Whispers of Love ~ Book 3 of the Golden Girl Series
Life is what happens while you’re making other plans…
Connor Anderson leads a charmed life and knows exactly where he’s going. Men want to be him, women want to be with him, and Hollywood simply wants him. When he crashes his car in the backwaters of New Zealand on his way to the location of his newest film, it’s just an inconvenience. Right?
Claudia is rebuilding her life with her new daughter, her beloved farm in the stunning New Zealand countryside, her treasured animals, and now without a husband. Her recipe for happiness is to stop chasing pipe dreams. She lacks nothing. Should she see something she wants, she knows how to get it. It’s as easy as 1, 2, 3.
But best-laid plans aren’t always working out when Hollywood stardom collides with down to earth Kiwi sensibility.
Excerpt of Whispers of Love ~ Chapter One
Connor flinched as lightning cut through the angry, black sky followed by waves of thunder rolling through the night. He checked the rear-view mirror and swore under his breath. Damn leeches are still following him. His maneuver to shake them off a few intersections back didn’t work. How did they do it? Did they stick a tracking device to his car?
Everything went crazy today, starting with the two-hour delay in Tokyo and arriving late in Auckland in pouring rain and thunderstorm. He should have taken the taxi the producers booked for him instead of driving himself, in a foreign country, at night, and on the wrong side of the road for crying out loud. What was he thinking?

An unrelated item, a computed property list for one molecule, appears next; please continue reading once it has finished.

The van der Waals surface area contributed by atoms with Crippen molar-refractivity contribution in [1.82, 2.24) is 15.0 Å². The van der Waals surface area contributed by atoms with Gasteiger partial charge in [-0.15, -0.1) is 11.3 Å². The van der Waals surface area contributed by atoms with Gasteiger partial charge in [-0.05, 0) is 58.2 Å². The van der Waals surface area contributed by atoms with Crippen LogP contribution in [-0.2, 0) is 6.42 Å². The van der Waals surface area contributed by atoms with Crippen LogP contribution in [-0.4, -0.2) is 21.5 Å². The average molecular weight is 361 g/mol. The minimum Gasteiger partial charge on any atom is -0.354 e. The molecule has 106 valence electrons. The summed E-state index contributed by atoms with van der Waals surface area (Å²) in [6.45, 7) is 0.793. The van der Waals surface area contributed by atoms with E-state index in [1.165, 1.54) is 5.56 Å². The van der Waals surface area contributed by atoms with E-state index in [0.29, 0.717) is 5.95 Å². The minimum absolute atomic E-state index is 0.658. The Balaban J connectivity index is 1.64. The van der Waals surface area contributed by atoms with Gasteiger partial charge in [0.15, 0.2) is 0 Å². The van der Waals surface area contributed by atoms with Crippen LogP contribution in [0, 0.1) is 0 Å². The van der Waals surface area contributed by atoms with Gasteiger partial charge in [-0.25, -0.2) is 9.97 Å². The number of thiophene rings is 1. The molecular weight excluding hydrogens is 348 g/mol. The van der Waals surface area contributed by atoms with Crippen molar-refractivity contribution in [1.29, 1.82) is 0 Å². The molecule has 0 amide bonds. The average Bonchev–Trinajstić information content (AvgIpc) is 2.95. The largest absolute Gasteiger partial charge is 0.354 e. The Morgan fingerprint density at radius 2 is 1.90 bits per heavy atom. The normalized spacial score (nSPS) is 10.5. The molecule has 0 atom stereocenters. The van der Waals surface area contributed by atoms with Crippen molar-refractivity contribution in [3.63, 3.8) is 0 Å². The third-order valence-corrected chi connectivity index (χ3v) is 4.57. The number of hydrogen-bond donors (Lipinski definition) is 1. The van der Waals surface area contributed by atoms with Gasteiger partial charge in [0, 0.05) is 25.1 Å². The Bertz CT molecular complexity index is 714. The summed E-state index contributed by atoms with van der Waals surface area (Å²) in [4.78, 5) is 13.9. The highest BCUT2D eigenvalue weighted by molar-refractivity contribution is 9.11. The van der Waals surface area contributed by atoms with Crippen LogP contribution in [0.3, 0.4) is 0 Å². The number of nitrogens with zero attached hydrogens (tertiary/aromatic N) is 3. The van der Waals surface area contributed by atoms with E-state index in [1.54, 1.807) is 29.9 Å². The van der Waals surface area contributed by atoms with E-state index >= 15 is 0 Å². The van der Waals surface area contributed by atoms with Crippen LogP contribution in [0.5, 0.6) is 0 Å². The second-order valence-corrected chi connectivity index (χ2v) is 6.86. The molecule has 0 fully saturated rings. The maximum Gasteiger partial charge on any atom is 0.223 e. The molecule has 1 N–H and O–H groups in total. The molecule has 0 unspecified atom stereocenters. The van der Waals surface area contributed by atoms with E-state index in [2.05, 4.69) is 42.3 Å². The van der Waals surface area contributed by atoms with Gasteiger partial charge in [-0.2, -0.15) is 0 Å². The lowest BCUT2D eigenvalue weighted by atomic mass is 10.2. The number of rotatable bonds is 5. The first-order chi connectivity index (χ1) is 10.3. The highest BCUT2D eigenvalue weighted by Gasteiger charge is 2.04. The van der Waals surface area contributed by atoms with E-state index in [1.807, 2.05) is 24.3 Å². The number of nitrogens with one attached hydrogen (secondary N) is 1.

He checked the mirror again. Blinded by the headlights of the following car he swore. They’ll win and get their shots of him, but not tonight if he can help it. Tonight he’s an ordinary bloke driving through the sticks of New Zealand. Stunning sticks, they told him. He’ll be the judge of that. Right now he could only make out trees and fences that appeared in the beam of his headlights.
At the signpost to Dargaville, he slammed on the brakes and flung the car to the right into a small side road. Had he outfoxed his followers? He checked the rearview mirror again and, his foot hard on the gas pedal, raced around the corner up the hill. Too late he noticed the street change from asphalt to gravel. His Jeep skidded.
Illuminated by another lightning beam, he stared at two cows standing at a fence, staring at him with their big cow eyes. He threw the steering wheel around but his Jeep slid and swerved out of control across the road. The animals bolted in panic and the car crashed into the wooden fence.
Under the impact of the collision, his body propelled forward and his head slammed into the windshield. Dizzy and disoriented he moaned as blood ran down his right eye. The headlights cast an eerie light onto the scene, the silence only disturbed by the drum roll of the rain on the roof, the squeaking of the wipers, and the hissing steam escaping from the bonnet.
He should get out of the car but his legs didn’t move. Maybe he was already dead? Like Patrick Swayze in Ghost before he realised he was dead? So this is how dying felt. Interesting. He expected more… His vision faded.
I don’t know what I’m doing!
Claudia snorted. The course facilitator was a real wiseguy. Two hundred fifty dollars spent on a weekend course that told her what she already knew. So much hope and money to find new answers wasted. Any answer would’ve done. She was open like a hay barn for good suggestions at this particular juncture of her life. That’s how desperate she was. If someone could just point out to her what she did wrong. Where did she veer off the right path?